Tipperary Peace Convention Hon. Secretary Martin Quinn tells his story of surviving stroke

Tipperary Peace Convention Hon. Secretary Martin Quinn tells his story of surviving stroke

Honourary Secretary of the Tipperary Peace Convention, Mr Martin Quinn, has said he was delighted to attend the Houses of the Oireachtas at the invitation of Senator Trevor O'Clochartaigh, on February 22nd, to speak to cross party politicians about suffering a stroke and my recovery.

“It was great to see such cross party representation and to get the message across to the members of the importance of care and services for stroke survivors,” said Martin. “While telling my own personal story about being inspired by Malala Yousafzai, I got across some important points about awareness and after stroke care and rehab services which are currently so inadequate.

“I spoke about the challenges faced daily by stroke survivors; physically, emotionally and financially and about the lack of support for survivors, and of the need for increased funding for services. There is great stress for those who can not return to work after a stroke wondering how to survive financially and this can be a major issue to deal with along with the very real daily pressures associated with the illness itself. I said that there should be easy access to rehab care for stroke victims rather than having people feel frustrated, angry and stressed at the difficulty in accessing after care services. I hear stories all the time from stroke survivors of their difficulties in these areas.

“I myself felt like I had been dropped into the ocean without a life jacket when I was discharged from hospital following my stroke. You are in a bubble in the hospital and suddenly you are discharged home with no support. I can not adequately relate the sense of frustration and despair that I felt at that time.

“I said that it was important though to realise that there is life after stroke, even if that life is vastly different from what it was before, and to be aware that it can be a very good life too. T.D.'s and Senators that were present for my talk have promised to raise these matters, including the issue of a dedicated specialist stroke nurse at South Tipperary General Hospital, as the post there is currently not filled. It is vital to stroke victims and survivors that this post is filled without delay as it has left a huge vacuum for survivors and their families and carers, and for the South Tipperary Stroke community.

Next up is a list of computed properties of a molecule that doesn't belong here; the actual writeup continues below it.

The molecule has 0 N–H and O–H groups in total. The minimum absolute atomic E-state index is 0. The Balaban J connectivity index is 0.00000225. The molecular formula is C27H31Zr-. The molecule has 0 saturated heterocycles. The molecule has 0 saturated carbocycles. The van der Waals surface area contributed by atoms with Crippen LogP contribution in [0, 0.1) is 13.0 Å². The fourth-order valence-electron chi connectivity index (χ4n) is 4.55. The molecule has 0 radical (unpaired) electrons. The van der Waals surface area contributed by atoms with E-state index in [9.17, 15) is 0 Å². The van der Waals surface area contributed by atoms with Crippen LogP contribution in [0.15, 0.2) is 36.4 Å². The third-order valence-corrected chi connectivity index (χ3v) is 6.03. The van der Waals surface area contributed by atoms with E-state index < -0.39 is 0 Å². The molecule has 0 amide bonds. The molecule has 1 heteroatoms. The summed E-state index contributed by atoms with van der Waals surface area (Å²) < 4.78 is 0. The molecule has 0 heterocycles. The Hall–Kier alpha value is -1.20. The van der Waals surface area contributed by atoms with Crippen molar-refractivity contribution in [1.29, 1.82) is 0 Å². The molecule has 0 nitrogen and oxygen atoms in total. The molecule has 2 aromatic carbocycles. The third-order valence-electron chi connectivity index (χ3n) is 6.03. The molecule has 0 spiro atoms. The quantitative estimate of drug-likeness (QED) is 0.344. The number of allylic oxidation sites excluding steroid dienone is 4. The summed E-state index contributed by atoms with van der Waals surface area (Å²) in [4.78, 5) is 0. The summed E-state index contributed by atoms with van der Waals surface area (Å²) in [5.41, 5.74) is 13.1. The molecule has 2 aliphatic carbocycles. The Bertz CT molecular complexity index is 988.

“I also spoke about the great work being done by the Stroke Support Groups around the country and by the new United for Stroke forum for younger stroke survivors, and of the crucial support from the Irish Heart Foundation. I spoke about the numbers of young people who are stroke survivors and referenced a recent radio interview where Ryan Tubridy spoke to 19 year old Shannonree Maher, who suffered a stroke when she was 17. I said that it is not an older person’s illness and that stroke can strike at any age and at any time.

“That is why awareness is so vital and why the FAST campaign is such an important message. I then had the opportunity to go into the Seanad and to hear Senator Trevor O'Clochartaigh speak about the importance of my talk and of the matters that I raised and he was supported by Senator Paul Gavan and Senator Máire Devine. Senator O'Clochartaigh also promised to follow up with members and also with the Health Committee. I am very pleased with how it went and thankful for the support of Helena O'Donnell of the Irish Heart Foundation, Senator Trevor O'Clochartaigh and of my family and friends. I was also delighted that the Papal Nuncio, Most Reverend Jude Thaddeus Okolo, attended to hear my talk,” concluded Mr Quinn.